The real you . . .

Light bulb3Ever heard of the imposter syndrome? I bet Mark Furness has.

Surviving for a while only on cereal, and earning a meagre, but honest and necessary, living working in a Thai takeaway, he had ambition to do something else.
And after a long, hard slog, with support from many others, he achieved that ambition by setting up his own IT outsourcing company – a company which now has 6,000 UK clients in the UK, and is rapidly expanding its growth into the US.  It employs over 99 people, and has achieved an annual turnover of more than £12m, with yearly 5-fold annual growth.
So, success in abundance, and all looking rosy in Mr F’s world? Well yes … and maybe no.
The best thing I heard about this wonderful rise to fame, rags to riches, hard-work, business success story was that Mr Furness has had to overcome some insecurities to get where he is now.

“I always had a fear of being found out… that I had made it up as I have gone along,” he says.

 How wonderfully honest and humble and brave.
I know a few people who I guess might feel a little like Mr Furness. They’re brilliantly talented people, much admired by all (if only they’d believe it), with proof of their excellence being their ability to having held down a fabulous job in a very demanding, competitive industry without . . . being found out.
For the only thing to find out about them is that they have the capacity to be even more marvellous.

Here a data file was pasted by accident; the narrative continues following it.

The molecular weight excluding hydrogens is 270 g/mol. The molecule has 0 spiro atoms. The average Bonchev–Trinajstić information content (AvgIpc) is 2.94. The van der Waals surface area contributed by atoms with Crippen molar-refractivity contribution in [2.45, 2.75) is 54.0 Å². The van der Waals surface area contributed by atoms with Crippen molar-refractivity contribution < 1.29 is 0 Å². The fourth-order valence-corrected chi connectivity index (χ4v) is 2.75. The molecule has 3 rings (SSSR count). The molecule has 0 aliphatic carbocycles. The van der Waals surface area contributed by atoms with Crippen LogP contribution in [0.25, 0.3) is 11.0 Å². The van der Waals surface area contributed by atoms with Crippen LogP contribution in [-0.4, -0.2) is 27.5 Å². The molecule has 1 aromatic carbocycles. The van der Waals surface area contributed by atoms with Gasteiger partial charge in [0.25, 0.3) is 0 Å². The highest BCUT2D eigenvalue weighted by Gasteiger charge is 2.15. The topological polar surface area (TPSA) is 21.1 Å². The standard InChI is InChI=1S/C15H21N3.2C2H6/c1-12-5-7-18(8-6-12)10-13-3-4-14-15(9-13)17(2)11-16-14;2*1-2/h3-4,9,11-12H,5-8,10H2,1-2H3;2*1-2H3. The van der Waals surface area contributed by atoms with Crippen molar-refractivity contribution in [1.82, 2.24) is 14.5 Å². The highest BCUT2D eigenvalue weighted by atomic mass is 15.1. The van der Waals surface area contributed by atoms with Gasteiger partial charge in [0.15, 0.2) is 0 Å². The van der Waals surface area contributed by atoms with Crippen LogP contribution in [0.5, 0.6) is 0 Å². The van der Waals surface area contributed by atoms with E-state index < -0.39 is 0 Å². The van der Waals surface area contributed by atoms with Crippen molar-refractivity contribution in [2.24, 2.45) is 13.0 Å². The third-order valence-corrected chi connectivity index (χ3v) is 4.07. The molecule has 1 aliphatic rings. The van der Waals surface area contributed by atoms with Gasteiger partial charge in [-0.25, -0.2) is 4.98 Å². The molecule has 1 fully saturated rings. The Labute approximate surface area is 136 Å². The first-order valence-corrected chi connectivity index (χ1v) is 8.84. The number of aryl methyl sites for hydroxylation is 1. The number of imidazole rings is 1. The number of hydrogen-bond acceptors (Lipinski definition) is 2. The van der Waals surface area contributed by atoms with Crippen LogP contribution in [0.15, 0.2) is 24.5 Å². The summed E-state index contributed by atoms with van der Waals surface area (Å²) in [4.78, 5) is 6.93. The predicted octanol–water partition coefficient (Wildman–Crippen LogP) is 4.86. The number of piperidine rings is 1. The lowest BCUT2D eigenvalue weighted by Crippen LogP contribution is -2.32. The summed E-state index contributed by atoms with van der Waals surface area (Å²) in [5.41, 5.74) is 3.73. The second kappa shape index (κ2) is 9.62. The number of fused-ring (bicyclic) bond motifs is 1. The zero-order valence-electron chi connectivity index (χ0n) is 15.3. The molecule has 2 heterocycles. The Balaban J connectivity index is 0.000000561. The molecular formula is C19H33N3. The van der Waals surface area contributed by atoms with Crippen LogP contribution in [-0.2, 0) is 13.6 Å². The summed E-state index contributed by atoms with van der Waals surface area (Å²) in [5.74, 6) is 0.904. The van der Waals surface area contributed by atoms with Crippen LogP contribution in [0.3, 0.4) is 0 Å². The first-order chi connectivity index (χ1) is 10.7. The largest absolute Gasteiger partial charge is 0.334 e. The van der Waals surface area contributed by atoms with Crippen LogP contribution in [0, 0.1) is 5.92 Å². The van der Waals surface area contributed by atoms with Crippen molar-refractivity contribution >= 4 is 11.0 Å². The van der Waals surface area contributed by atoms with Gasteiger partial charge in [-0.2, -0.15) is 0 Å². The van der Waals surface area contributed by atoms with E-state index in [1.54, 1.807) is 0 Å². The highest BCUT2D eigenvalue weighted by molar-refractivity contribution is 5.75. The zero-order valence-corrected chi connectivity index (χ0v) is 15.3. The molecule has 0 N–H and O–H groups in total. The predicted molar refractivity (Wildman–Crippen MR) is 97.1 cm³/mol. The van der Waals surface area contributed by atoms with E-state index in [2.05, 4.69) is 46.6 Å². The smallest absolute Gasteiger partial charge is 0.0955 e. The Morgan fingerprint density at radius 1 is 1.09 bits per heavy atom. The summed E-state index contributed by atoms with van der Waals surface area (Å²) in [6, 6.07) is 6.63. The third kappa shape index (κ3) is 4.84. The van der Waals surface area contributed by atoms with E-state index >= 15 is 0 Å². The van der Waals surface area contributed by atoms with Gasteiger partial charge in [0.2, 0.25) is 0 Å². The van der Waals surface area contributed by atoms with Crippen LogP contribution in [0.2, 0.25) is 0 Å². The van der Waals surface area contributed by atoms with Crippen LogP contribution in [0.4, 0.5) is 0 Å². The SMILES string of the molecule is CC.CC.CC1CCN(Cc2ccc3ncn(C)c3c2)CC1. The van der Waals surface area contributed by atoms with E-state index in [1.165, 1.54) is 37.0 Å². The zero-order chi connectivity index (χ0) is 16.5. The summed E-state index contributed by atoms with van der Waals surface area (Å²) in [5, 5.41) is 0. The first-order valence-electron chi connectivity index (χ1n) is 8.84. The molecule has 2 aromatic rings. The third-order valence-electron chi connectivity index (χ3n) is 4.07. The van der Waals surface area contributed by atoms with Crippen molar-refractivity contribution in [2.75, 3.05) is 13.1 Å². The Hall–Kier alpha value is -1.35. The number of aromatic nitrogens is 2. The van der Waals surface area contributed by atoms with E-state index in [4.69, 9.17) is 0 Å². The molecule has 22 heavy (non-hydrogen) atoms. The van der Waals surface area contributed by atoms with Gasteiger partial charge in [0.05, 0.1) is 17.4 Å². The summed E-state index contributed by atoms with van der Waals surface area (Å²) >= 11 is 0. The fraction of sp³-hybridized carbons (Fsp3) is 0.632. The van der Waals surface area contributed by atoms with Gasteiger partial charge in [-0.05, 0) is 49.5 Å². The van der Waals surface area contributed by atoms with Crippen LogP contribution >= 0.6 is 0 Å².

That is, of course, if the imposter syndrome doesn’t take hold and destroy their chance.
Being modest about your achievements is a good thing – it’s a trait that I firmly believe makes for some of the best leaders, those who don’t need to boast about their talents or skills.  You definitely know one of these leaders when you meet them.
But not acknowledging your own talents, or worse still believing that others can’t possibly see them, can be destructive, demotivating and dispiriting – they’re not the qualities most of us look for in our leaders.
So lest you are in danger of letting that imposter syndrome take hold of you and blight what you do today or tomorrow, please can I encourage you to ask yourself just one very simple question:

Where is my evidence that I’m NOT fabulous?

 It’s a great question, isn’t it. What is your truth?

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